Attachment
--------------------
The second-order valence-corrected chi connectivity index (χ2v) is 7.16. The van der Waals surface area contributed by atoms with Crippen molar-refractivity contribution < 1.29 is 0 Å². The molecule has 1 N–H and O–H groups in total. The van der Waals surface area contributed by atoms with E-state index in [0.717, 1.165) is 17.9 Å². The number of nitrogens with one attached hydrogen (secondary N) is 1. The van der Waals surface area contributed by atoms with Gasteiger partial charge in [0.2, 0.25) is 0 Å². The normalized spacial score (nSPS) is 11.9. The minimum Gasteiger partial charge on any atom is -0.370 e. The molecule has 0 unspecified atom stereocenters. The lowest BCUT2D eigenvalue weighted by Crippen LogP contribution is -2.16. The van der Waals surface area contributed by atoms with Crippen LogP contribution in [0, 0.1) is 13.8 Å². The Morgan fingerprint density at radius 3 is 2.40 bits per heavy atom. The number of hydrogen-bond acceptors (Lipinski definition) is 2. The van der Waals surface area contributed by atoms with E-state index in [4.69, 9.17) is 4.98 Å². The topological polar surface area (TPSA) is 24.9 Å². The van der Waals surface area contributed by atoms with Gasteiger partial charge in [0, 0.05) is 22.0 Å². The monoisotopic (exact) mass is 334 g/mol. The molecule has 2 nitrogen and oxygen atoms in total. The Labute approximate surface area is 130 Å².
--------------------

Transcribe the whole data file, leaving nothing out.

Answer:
The second-order valence-corrected chi connectivity index (χ2v) is 7.16. The van der Waals surface area contributed by atoms with Crippen molar-refractivity contribution < 1.29 is 0 Å². The molecule has 1 N–H and O–H groups in total. The van der Waals surface area contributed by atoms with E-state index in [0.717, 1.165) is 17.9 Å². The number of nitrogens with one attached hydrogen (secondary N) is 1. The van der Waals surface area contributed by atoms with Gasteiger partial charge in [0.2, 0.25) is 0 Å². The normalized spacial score (nSPS) is 11.9. The minimum Gasteiger partial charge on any atom is -0.370 e. The molecule has 0 unspecified atom stereocenters. The lowest BCUT2D eigenvalue weighted by Crippen LogP contribution is -2.16. The van der Waals surface area contributed by atoms with Crippen LogP contribution in [0, 0.1) is 13.8 Å². The Morgan fingerprint density at radius 3 is 2.40 bits per heavy atom. The number of hydrogen-bond acceptors (Lipinski definition) is 2. The van der Waals surface area contributed by atoms with E-state index in [4.69, 9.17) is 4.98 Å². The topological polar surface area (TPSA) is 24.9 Å². The van der Waals surface area contributed by atoms with Gasteiger partial charge in [0, 0.05) is 22.0 Å². The monoisotopic (exact) mass is 334 g/mol. The molecule has 2 nitrogen and oxygen atoms in total. The Labute approximate surface area is 130 Å².